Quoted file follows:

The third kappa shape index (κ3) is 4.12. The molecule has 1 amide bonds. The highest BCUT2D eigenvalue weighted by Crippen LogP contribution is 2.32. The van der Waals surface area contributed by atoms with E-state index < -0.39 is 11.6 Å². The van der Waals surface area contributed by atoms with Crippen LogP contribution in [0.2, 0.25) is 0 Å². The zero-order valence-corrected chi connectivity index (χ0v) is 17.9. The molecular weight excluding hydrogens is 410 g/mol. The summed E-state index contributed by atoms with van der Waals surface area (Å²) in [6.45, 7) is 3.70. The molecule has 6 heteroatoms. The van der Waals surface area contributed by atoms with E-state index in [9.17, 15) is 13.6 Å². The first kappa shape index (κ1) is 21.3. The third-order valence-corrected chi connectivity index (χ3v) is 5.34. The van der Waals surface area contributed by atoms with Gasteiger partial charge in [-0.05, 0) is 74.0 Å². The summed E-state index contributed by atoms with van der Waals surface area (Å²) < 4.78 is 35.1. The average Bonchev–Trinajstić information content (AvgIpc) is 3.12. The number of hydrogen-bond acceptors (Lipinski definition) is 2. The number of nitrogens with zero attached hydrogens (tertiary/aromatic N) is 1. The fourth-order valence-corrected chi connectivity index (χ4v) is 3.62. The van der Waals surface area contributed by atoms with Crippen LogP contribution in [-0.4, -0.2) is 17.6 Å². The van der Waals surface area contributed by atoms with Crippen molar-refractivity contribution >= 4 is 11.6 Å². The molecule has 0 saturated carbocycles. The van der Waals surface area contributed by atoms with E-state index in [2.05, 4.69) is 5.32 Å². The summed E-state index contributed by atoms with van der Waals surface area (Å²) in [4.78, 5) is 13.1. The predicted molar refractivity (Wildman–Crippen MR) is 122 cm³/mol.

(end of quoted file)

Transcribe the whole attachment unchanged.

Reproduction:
The third kappa shape index (κ3) is 4.12. The molecule has 1 amide bonds. The highest BCUT2D eigenvalue weighted by Crippen LogP contribution is 2.32. The van der Waals surface area contributed by atoms with E-state index < -0.39 is 11.6 Å². The van der Waals surface area contributed by atoms with Crippen LogP contribution in [0.2, 0.25) is 0 Å². The zero-order valence-corrected chi connectivity index (χ0v) is 17.9. The molecular weight excluding hydrogens is 410 g/mol. The summed E-state index contributed by atoms with van der Waals surface area (Å²) in [6.45, 7) is 3.70. The molecule has 6 heteroatoms. The van der Waals surface area contributed by atoms with E-state index in [9.17, 15) is 13.6 Å². The first kappa shape index (κ1) is 21.3. The third-order valence-corrected chi connectivity index (χ3v) is 5.34. The van der Waals surface area contributed by atoms with Gasteiger partial charge in [-0.05, 0) is 74.0 Å². The summed E-state index contributed by atoms with van der Waals surface area (Å²) < 4.78 is 35.1. The average Bonchev–Trinajstić information content (AvgIpc) is 3.12. The number of hydrogen-bond acceptors (Lipinski definition) is 2. The number of nitrogens with zero attached hydrogens (tertiary/aromatic N) is 1. The fourth-order valence-corrected chi connectivity index (χ4v) is 3.62. The van der Waals surface area contributed by atoms with Crippen LogP contribution in [-0.4, -0.2) is 17.6 Å². The van der Waals surface area contributed by atoms with Crippen molar-refractivity contribution >= 4 is 11.6 Å². The molecule has 0 saturated carbocycles. The van der Waals surface area contributed by atoms with E-state index in [2.05, 4.69) is 5.32 Å². The summed E-state index contributed by atoms with van der Waals surface area (Å²) in [4.78, 5) is 13.1. The predicted molar refractivity (Wildman–Crippen MR) is 122 cm³/mol.